University of Illinois Extension

Still Time to Invest in an IRA

Charlotte Crawford, Consumer and Family Economics Educator

An Individual Retirement Account (IRA) can be a great tool for retirement saving. And with tax time right around the corner, it's a good time to invest.

The current rules for investing in an IRA include:

  • All contributions to an IRA must be earned income.
  • Contributions can be made until April 15 for the previous year.
  • You can have more than one IRA, but if you're under age 50, you cannot contribute more than a total of $3,000 per year. In 2002, if you are over age 50, you can contribute an extra $500.
  • Contributions are 100 percent tax deductible if you are not participating in an employee-sponsored retirement program.
  • If your income is low enough, you might receive a tax credit for your IRA contribution.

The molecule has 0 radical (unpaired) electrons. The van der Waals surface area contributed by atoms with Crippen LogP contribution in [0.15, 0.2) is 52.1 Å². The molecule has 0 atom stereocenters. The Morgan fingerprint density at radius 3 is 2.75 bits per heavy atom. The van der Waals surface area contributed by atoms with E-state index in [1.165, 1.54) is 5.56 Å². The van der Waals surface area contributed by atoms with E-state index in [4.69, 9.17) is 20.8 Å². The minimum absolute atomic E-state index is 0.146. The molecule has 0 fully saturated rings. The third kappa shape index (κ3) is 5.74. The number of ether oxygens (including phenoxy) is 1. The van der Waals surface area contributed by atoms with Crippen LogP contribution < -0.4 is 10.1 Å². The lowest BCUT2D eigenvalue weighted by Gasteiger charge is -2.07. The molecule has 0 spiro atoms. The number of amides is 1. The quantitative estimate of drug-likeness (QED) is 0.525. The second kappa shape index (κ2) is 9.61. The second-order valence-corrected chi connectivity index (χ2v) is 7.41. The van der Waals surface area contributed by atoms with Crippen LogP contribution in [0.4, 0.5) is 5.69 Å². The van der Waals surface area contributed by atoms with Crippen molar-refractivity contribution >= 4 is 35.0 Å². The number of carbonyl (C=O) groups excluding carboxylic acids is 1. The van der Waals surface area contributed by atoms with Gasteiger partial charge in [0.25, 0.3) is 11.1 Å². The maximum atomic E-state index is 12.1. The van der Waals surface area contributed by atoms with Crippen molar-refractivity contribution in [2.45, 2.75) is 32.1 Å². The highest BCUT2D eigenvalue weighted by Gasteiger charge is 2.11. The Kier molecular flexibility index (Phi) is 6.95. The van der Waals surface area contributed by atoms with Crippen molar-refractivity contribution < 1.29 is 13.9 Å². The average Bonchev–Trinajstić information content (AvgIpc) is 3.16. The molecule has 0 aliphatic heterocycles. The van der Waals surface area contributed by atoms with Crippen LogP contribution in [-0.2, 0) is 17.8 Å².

There are several types of IRAs, each with its own advantages. There's the Traditional IRA in which contributions may or may not be 100 percent tax deductible. The Spousal IRA is for a spouse with no earned income. A Rollover IRA keeps the tax advantage of a 401(k) or 403(b) plan after a job change. There's also the Education IRA, now the Coverdell Education Savings Account, and the Roth IRA with tax benefits at withdrawal time.

Which IRA is best for you? There is no simple answer. You must decide whether a tax deduction is worth more to you now or later. That depends on your future tax rate and your ability to pay the taxes now. If you are not eligible for a deductible IRA, then a Roth IRA is a good choice. If you have a lot of years before you withdraw money from your IRA, the more sense it may make to open a Roth or to convert a traditional IRA to a Roth. Although you can't claim your contribution to a Roth IRA as a tax deduction when you put the money in, the Roth IRA promises greater benefits over time since your earnings are never taxed.

Should you convert your traditional IRA to a Roth? With the help of an IRA calculator, analyze your situation carefully. Always check the underlying assumptions of any analysis program! Use at least three calculators to check for consistent answers. Your tax accountant or financial planner can help you make a decision about conversion.